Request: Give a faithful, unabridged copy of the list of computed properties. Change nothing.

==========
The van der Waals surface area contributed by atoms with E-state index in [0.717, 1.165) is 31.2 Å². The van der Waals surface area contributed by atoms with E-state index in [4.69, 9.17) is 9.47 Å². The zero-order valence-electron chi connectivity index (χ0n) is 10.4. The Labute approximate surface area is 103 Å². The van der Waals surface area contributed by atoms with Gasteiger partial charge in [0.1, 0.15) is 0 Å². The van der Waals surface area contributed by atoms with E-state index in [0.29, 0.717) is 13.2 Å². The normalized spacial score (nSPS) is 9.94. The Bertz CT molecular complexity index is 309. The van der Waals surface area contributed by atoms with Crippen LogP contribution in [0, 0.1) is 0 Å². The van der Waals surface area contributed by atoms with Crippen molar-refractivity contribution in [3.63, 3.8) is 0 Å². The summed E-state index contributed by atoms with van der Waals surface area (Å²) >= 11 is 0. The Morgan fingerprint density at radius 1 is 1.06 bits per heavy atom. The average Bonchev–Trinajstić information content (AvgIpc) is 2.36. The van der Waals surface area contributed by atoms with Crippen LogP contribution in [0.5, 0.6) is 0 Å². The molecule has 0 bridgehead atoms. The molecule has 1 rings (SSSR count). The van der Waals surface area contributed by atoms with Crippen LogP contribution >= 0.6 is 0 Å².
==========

The van der Waals surface area contributed by atoms with E-state index in [0.717, 1.165) is 31.2 Å². The van der Waals surface area contributed by atoms with E-state index in [4.69, 9.17) is 9.47 Å². The zero-order valence-electron chi connectivity index (χ0n) is 10.4. The Labute approximate surface area is 103 Å². The van der Waals surface area contributed by atoms with Gasteiger partial charge in [0.1, 0.15) is 0 Å². The van der Waals surface area contributed by atoms with E-state index in [0.29, 0.717) is 13.2 Å². The normalized spacial score (nSPS) is 9.94. The Bertz CT molecular complexity index is 309. The van der Waals surface area contributed by atoms with Crippen LogP contribution in [0, 0.1) is 0 Å². The van der Waals surface area contributed by atoms with Crippen molar-refractivity contribution in [3.63, 3.8) is 0 Å². The summed E-state index contributed by atoms with van der Waals surface area (Å²) >= 11 is 0. The Morgan fingerprint density at radius 1 is 1.06 bits per heavy atom. The average Bonchev–Trinajstić information content (AvgIpc) is 2.36. The van der Waals surface area contributed by atoms with Crippen LogP contribution in [0.5, 0.6) is 0 Å². The molecule has 0 bridgehead atoms. The molecule has 1 rings (SSSR count). The van der Waals surface area contributed by atoms with Crippen LogP contribution >= 0.6 is 0 Å².